While “the future of food” could mean any number of things, the common denominator is the challenge underpinned by several of the United Nations’ Sustainable Development Goals: to feed the world in ways that are more equitable, healthy, and sustainable.

From how food is grown to the ways it is distributed and packaged, sustainable food technology may facilitate progress toward that future.

Farming

The close correlation between agricultural processes and natural conditions makes climate change a key consideration for farmers. As global temperatures rise and weather patterns become harder to predict, farmers are looking to technological innovations to adapt.

Some are seeking protection from the elements with the help of enhanced greenhouses and vertical farming setups that can grow indoor crops year-round. Others are using “smart farming” tools like big data, the internet of things, and the cloud to navigate climate-related challenges. Combining sensors with data analytics can give farmers insight into soil quality and a lead on variables like temperature, water, light, and humidity. Drones allow farmers to survey large swathes of land more quickly and then use this advanced data to help optimize fertilizer levels and potentially improve crop yields.

Distribution

Blockchain technology has been gaining ground in the food industry in recent years, as it can help solve the challenge of tracing the complex and sometimes opaque journey of products throughout the supply chain, from farmers’ fields to supermarket shelves.

Blockchain firm Provenance has assisted a variety of food producers and other retailers in promoting transparent, sustainable goods. For example, as fisheries seek digital proof that their fish is sustainably sourced and free from forced labor in the supply chain, Provenance’s technology has been used to track the distribution of yellowfin and skipjack tuna fish in Indonesia. Similarly, one Canadian coffee producer has used the platform to give their customers a granular view of the small-scale producers behind their product.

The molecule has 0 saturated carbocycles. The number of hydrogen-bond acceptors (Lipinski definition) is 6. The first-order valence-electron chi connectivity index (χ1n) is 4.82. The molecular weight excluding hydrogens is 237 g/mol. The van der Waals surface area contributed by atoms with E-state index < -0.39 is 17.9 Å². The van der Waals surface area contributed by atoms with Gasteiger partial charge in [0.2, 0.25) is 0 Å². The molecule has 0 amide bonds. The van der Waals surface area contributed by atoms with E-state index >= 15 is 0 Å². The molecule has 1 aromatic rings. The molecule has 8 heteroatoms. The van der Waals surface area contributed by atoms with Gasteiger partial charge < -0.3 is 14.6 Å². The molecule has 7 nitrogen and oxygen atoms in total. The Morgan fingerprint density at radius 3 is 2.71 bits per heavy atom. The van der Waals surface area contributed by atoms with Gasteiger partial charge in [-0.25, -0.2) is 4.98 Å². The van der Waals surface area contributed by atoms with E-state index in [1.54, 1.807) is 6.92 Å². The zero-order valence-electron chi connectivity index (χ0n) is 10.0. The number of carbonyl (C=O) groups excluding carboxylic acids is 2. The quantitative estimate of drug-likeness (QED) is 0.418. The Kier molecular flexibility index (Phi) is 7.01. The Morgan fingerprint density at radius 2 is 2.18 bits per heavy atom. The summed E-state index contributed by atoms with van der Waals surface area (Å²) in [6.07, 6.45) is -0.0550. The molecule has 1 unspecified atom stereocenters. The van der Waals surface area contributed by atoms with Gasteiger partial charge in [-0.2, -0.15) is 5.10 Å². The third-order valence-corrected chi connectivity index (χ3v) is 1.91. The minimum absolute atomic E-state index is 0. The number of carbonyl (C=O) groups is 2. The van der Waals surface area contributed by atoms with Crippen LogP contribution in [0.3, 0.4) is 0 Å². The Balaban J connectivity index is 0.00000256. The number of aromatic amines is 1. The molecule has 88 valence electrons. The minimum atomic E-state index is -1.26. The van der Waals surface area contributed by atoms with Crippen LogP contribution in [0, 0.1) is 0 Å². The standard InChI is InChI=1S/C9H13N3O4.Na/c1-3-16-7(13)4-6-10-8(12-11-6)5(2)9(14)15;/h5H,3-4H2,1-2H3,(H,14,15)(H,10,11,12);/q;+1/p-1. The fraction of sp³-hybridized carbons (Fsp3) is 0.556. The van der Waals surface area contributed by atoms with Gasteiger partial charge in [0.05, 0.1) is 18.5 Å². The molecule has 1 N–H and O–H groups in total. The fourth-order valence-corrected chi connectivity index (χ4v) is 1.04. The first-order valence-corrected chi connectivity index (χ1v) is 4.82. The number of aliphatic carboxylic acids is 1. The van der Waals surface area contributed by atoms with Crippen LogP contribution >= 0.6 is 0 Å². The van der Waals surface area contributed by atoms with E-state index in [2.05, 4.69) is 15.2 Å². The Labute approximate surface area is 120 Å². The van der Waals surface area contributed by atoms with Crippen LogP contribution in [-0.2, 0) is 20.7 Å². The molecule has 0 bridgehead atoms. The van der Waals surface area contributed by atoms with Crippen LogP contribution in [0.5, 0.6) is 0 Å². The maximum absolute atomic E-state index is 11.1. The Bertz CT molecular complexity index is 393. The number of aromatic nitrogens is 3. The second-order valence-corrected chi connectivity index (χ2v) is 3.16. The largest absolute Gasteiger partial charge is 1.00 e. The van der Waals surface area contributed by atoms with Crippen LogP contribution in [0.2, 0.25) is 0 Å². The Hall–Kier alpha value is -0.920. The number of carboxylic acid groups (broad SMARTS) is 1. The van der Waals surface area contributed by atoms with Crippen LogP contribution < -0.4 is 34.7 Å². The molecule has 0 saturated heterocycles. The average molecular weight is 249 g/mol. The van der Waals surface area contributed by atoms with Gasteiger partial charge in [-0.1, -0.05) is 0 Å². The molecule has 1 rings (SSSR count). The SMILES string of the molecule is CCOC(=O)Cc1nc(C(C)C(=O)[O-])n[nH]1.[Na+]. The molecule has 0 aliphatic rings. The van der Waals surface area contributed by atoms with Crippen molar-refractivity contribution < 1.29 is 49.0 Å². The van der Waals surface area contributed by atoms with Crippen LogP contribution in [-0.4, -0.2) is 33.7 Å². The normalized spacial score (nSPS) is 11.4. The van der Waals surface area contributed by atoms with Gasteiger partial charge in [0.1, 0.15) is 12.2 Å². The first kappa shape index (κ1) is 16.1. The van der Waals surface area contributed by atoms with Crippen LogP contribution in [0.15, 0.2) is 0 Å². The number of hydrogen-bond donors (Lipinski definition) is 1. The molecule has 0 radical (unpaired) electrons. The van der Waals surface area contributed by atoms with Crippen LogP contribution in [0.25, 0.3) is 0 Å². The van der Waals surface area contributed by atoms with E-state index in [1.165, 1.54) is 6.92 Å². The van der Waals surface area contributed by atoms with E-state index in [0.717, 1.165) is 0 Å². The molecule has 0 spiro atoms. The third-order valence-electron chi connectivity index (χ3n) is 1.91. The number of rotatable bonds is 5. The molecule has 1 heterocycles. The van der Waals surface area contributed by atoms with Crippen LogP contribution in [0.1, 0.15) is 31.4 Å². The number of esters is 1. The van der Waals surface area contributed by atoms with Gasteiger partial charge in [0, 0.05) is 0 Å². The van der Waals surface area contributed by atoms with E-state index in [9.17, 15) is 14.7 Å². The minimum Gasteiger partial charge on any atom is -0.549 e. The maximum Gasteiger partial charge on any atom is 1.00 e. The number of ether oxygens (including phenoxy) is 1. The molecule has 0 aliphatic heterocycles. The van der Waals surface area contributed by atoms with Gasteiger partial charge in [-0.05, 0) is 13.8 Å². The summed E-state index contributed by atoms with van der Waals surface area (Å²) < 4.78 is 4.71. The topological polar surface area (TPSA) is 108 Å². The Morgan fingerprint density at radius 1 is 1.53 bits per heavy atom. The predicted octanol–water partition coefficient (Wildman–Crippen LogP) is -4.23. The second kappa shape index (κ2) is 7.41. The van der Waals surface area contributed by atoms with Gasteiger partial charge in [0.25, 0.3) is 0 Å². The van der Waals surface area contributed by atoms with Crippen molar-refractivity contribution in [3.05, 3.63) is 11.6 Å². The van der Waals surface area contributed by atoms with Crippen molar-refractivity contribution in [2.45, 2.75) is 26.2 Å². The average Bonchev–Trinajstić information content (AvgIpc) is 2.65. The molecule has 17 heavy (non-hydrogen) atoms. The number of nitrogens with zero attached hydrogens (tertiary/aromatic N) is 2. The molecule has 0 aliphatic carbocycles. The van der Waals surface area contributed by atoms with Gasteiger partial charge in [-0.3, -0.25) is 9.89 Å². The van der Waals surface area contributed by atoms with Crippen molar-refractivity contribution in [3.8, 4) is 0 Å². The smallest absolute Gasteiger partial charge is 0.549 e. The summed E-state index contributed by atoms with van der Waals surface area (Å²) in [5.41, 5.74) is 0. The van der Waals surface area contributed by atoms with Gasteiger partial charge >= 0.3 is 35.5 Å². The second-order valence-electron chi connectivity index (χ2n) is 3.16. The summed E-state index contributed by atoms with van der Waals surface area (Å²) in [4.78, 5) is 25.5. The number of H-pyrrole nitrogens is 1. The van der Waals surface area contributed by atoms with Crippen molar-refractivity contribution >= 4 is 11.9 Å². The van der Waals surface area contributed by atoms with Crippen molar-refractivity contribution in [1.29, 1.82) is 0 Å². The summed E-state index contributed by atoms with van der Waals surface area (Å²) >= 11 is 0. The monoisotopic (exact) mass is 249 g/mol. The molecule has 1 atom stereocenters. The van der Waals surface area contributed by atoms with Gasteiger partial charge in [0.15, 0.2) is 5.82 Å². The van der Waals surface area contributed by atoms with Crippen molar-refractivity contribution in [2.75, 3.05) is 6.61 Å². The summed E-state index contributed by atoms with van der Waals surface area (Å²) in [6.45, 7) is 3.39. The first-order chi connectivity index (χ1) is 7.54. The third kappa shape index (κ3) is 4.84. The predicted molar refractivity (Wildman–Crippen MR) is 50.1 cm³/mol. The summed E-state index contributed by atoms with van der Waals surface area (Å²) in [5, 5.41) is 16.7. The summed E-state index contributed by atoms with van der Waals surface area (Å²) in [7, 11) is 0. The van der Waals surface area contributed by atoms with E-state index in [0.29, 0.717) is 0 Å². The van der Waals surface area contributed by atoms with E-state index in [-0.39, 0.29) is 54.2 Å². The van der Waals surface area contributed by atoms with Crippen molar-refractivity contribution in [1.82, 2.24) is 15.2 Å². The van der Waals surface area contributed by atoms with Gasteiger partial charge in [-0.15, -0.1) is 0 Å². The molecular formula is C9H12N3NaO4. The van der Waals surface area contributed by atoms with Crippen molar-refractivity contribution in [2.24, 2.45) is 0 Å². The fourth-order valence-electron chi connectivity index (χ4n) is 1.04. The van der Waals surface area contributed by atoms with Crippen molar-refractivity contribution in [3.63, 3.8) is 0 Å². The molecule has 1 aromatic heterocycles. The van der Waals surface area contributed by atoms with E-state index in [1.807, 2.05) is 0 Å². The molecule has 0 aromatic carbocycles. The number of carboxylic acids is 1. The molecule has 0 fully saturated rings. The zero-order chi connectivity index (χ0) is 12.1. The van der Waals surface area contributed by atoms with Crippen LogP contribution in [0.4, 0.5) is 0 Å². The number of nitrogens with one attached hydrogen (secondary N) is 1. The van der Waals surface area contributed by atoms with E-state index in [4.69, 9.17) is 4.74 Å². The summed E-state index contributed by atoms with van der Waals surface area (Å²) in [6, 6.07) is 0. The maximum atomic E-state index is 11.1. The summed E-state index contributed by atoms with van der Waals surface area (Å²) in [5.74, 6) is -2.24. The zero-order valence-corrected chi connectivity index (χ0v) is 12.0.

The authors of a paper published in Trends in Food Science & Technology identify several obstacles to scaling the use of blockchain, including accessibility and governance. Still, they call it a “promising technology towards a transparent supply chain of food.”

Sustainable food technology has the potential to promote a world with less hunger, better employment opportunities, and responsible cycles of production and consumption.

Packaging

The food industry faces increasing pressure to reduce the ecological impact of packaging, with major issues like marine plastics pollution making headlines. It is challenging to find materials that can replicate the properties that give plastics their commercial advantage, such as keeping food fresh for longer and withstanding heat.

That said, food producers are considering other viable options. Biome Plastics is developing “natural plastics” as an alternative to the standard variety made from oil-based polymers. Instead, these bioplastics are created with biological materials, including potato starch, cellulose from trees and straw, and sugarcane.

Sustainable food technology can be deployed at key points along the food cycle, and it has the potential to promote a world with less hunger, better employment opportunities, and responsible cycles of production and consumption.

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